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Friday, December 21, 2007

Bush and JAG Promotions

The President, or is it the Vive-President, is inexorable in his determination to remove the checks and balances that are a great American tradition (Bush seeks control of military lawyers' promotions, Boston Globe, December 15, 2007: A15).

First in the Justice Department, career lawyers were over-ruled by political appointees in a number of redistricting cases. Now in the military, Bush seeks to emasculate career military lawyers by making their promotion contingent on agreement with his political appointees. Surely a President (or a Vice President) interested in justice would wish to marshal multiple views on the legality of an issue rather than encourage "groupthink." That is what he will get if he is successful in gaining a veto over the promotion of career legal officers.

And, of course, the country and our troops will suffer as these legal officers are those who put themselves on the line to protest the torture memoranda produced by the political hacks in the Pentagon and Justice Department.

Sent to Boston Globe

The Telecoms and Retroactive Legislation

Mr McConnell has it wrong (Wider Spying Fuels Aid Plan for Telecoms, New York Times, December 16, 2007: A1, A30). Nobody wants to hobble the ability of the U.S. to identify terrorists. I do want the U.S. to use its anti-terrorist tools in a legal manner.

There always has been sufficiently strong legislation to allow the spy agencies to do their work as long as they did so in a proper manner. Doing the job properly meant subjecting their requests for surveillance to the FISA court for approval -- it was even possible to obtain ex-post approval so that agencies were not constrained from following up their suspicions in a timely manner. It is here that the agencies fell down by failing to submit their requests to court oversight.

The legislation under discussion must restore the checks and balances that are needed to maintain a democratic society.

As far as the Telecoms are concerned, I find that all retroactive legislation is unwarranted -- whether it creates a crime or absolves actors of a crime. After all, Qwest refused to honor the government's overly broad request -- the other could and should have done likewise. To allow them to escape the consequences of their illegal actions would be wrong.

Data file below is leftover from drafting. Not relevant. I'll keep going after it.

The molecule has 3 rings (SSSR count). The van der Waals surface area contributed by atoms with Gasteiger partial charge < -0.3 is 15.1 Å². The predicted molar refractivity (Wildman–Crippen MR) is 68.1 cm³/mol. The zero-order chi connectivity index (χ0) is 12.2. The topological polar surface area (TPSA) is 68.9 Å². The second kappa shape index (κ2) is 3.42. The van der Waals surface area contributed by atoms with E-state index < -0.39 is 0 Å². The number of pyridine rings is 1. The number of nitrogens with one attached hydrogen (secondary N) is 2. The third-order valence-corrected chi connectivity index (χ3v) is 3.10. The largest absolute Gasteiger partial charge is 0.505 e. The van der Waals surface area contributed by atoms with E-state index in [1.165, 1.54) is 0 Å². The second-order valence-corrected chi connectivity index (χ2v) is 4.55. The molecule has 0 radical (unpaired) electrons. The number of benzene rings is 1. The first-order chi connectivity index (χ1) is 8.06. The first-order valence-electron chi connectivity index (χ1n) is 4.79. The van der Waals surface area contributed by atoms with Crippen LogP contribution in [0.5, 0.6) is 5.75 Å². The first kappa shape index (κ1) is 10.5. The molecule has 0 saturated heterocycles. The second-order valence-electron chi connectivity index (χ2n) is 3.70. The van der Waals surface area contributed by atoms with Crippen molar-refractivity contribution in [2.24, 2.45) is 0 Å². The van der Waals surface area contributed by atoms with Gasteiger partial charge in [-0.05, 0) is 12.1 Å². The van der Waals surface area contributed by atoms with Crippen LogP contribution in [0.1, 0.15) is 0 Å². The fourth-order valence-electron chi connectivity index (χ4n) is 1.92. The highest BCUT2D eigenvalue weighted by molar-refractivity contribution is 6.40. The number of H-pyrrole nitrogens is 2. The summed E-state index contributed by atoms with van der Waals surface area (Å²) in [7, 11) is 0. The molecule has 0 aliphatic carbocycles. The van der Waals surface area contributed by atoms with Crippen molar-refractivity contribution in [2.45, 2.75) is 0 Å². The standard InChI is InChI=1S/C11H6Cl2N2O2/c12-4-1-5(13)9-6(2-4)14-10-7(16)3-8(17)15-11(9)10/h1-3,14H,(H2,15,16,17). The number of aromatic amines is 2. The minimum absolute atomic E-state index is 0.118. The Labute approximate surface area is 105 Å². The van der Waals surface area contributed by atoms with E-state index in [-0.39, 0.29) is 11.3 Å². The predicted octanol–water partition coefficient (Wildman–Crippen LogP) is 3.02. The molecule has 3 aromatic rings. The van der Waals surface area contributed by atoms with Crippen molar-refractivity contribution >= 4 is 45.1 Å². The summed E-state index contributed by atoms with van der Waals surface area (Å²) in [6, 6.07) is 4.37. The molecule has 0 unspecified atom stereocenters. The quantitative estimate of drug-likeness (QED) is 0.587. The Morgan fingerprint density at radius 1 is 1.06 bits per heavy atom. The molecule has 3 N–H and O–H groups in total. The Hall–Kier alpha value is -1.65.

Sent to New York Times

Tuesday, December 18, 2007

One more thing to thank George W. Bush for!

President Bush still hasn't learned to take responsibility or to apologize.

In his statement yesterday (Bush Troubled by Steroids in Baseball, New York Times, December 15, 2007) about the use of steroids in baseball there is no acknowledgement for his own culpability. For nine of the twenty years of the "Steroid Era" in baseball, he was owner of the Texas Rangers.

In his comments, there was no apology for his role as one of many owners who let a culture of drug use develop in the baseball leagues. Is it that he lacks memory of those dys, or is it that he has never, until now, had to take responsibility for his actions?

Yes, we must move on, but with a new commissioner who, like Kenesaw Mountain Landis, is independent of the team owners. Any votes for George W. Bush taking over in January 2009. I think not!
Professor James Thurber gives CEO's a bad name when he states that "[Bush has] taken a CEO approach to the Hill, which is offensive because people on the Hill want to be collaborators" (A Dealmaker He's Not, but Bush is Getting His Way, New York Times, December 14, 2007: A23).

That is true of company employees as well and it is a wise CEO who encourages his or her subordinates to contribute their ideas to the decisions of the firm. After all, like Mr Bush, most CEO's do not have the "technical expertise" to decide things alone. Nevertheless, Mr. Bush is a loner -- he's "the decider." I fear that Mitt Romney is a more intelligent version of the same autocratic type.

Sent to New York Times

Climate Goals

George W. Bush professes to want to halt global warming. However the refuses to do much about it, either in his bully pulpit or through legislative action.

This is surprising because, by the time Bush graduated from Harvard Business School in 1975, it was clear that one of the most robust findings in the psychological literature was that behavior was powerfully influenced by setting specific and hard goals and having people assess their progress toward these goals. This is true of the individual, the group, and the organization.

The young Mr. Bush must have learned this at the Harvard Business School. Why does he ignore this time tested insight?

If President Bush really wants to ameliorate the crisis in global warming then he needs to set tough goals for our country -- it not enough to sit on the sidelines and talk about the need to set goals or merely urge us "to do our best." That is a recipe for failure.

Sent to New York Times

Candidates supported by Former Republican Governors of Massachusetts

It is clear that one cannot believe the former male Republican governors. Bill Weld extolls Romney's Massachusetts tax cuts (Romney is the kind of leader we need, Boston Globe, December 14, 2007: A17); Paul Cellucci claims he raised taxes (Rudy will shake up Washington, Boston Globe, December 14, 2007: A17).

Who is right?

Sent to Boston Globe

Wednesday, December 12, 2007

Where is the Oversight?

Whatever happened to the Democrats' increased oversight of the administration. They seem to be complicit in its crimes.

Nancy Pelosi was among those briefed about the CIA adventures in waterboarding (C.I.A. Official in Inquiry Called a "Hero," New York Times, December 10, 2007). She apparently did not protest at the time and allowed these crimes to continue.